Investigators at the Medical University of South Carolina (MUSC) made a recent discovery that could provide crucial insights into structural changes within the brain and have a profound impact on dietary habits to improve overall brain health. The new study showed that high levels of fibroblast growth factor 23 (FGF23) were associated with structural changes in the brain's frontal lobes. Findings from the new study were published recently in PLOS ONE through an article titled “Fibroblast growth factor23 is associated with axonal integrity and neural network architecture in the human frontal lobes.”
High FGF23 levels are thought to lead to the vascular calcification seen in patients with chronic kidney disease. The MUSC study showed that such a process might also affect the brain in patients without chronic kidney disease but with elevated cardiovascular risk factors.
“We found that there is a relationship between high levels of FGF23 and a form of structural compromise in the brain,” explains senior study investigator Leonardo Bonilha, M.D., Ph.D., associate professor of neurology in the MUSC department of medicine.
FGF23 is produced in bone and typically works in the kidneys and the gut to regulate levels of calcium and phosphate in the body. It is thought to be increased in people who eat a diet high in phosphates. In people with chronic kidney disease, or in those who consume a diet high in phosphates, it can be calcification of their arteries, which can cause a heart attack or stroke. FGF23 may be the reason.
“Elevated levels of FGF23 in individuals with chronic kidney disease (CKD) are associated with adverse health outcomes, such as increased mortality, large vessel disease, and reduced white matter volume, cardiovascular, and cerebrovascular events,” the authors wrote. “Apart from the well-known link between cardiovascular (CV) risk factors, especially diabetes and hypertension, and cerebrovascular damage, elevated FGF23 is also postulated to be associated with cerebrovascular damage independently of CKD.”
The MUSC team were interested in knowing if FGF23 could cause brain problems in people who had elevated cardiovascular risk factors, such as high blood pressure, diabetes, or high cholesterol. The idea was to determine if a high FGF23 level, present in people who did not have chronic kidney disease, was an indicator of problems in the brain.
Subsequently, the researchers tested the idea that FGF23 and cardiovascular risk factors put together was an indicator of problems with communication in different parts of the brain. They recruited 50 patients for the study, about half of whom had elevated cardiovascular risk factors and about half of whom did not. All of the patients had normal kidney function. The researchers used MRI to examine the connectomes in patients' brains, which was a way to see how different regions of their brains were connected. The method allows researchers to examine the white matter of the brain, which is more vulnerable to the type of stress that can occur when vessels become calcified. The frontal lobes, which control learning and complex cognitive functions, have a particularly high density of white matter and thus may be most vulnerable to this type of stress.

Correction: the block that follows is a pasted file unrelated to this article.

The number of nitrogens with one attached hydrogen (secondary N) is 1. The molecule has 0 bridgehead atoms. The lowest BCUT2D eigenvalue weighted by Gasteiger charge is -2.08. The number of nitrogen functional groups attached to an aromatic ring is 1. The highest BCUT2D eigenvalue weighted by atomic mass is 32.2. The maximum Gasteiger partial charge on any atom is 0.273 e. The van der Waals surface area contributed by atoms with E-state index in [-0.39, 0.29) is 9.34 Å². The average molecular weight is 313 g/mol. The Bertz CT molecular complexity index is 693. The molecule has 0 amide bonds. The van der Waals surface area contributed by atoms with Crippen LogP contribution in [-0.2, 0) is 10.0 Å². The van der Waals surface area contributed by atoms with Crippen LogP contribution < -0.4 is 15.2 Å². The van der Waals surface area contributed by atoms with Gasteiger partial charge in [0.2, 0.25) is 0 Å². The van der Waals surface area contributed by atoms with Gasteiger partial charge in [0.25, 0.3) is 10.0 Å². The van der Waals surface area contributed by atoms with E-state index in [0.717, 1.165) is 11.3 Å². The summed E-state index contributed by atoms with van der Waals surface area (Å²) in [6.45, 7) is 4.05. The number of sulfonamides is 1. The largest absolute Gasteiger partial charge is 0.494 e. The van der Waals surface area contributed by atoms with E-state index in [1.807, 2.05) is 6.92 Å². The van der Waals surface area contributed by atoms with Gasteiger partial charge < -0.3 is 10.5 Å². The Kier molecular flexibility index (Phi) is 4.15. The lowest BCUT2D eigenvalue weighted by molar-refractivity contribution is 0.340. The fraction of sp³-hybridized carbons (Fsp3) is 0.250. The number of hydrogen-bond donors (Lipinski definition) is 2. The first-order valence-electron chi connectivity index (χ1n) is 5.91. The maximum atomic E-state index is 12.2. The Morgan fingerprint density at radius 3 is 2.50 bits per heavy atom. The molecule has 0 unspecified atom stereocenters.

Moreover, the research team looked at a feature of the connectome called modularity, which can reveal how well different parts of the brain are organized. People with abnormally high modularity have higher levels of disconnection in the brain, which may indicate problems with brain health in those areas. The researchers found that, in patients with high levels of FGF23 and cardiovascular risk factors, modularity was also high.
In patients without cardiovascular risk factors, FGF23 levels were not associated with increased modularity. These results mean that FGF23 is associated with problems with brain health in people who already have high blood pressure, diabetes, or high cholesterol. As a result, elevated FGF23 levels may lead to structural damage in parts of the brain that may put people at a higher risk of stroke or problems with stroke recovery.
“It is important to understand the factors that relate to brain health because brain health is associated with aging and resilience to injury,” notes Dr. Bonilha. “For example, if you get a stroke and you already have compromised brain health, the stroke may be more severe, and you may not recover as well.”
The researchers fell the next step is to determine if lowering FGF23 levels in patients with cardiovascular risk factors can lead to better brain health or even to better outcomes following stroke. Previous work in other laboratories has revealed that FGF23 levels are elevated in people with cardiovascular risk factors and who consume a diet high in phosphates. The new results build on this finding and highlight the importance of a healthy diet in protecting the brain.
“This study is an important first step to lead to strategies to improve dietary habits and improve brain health,” Dr. Bonilha concluded.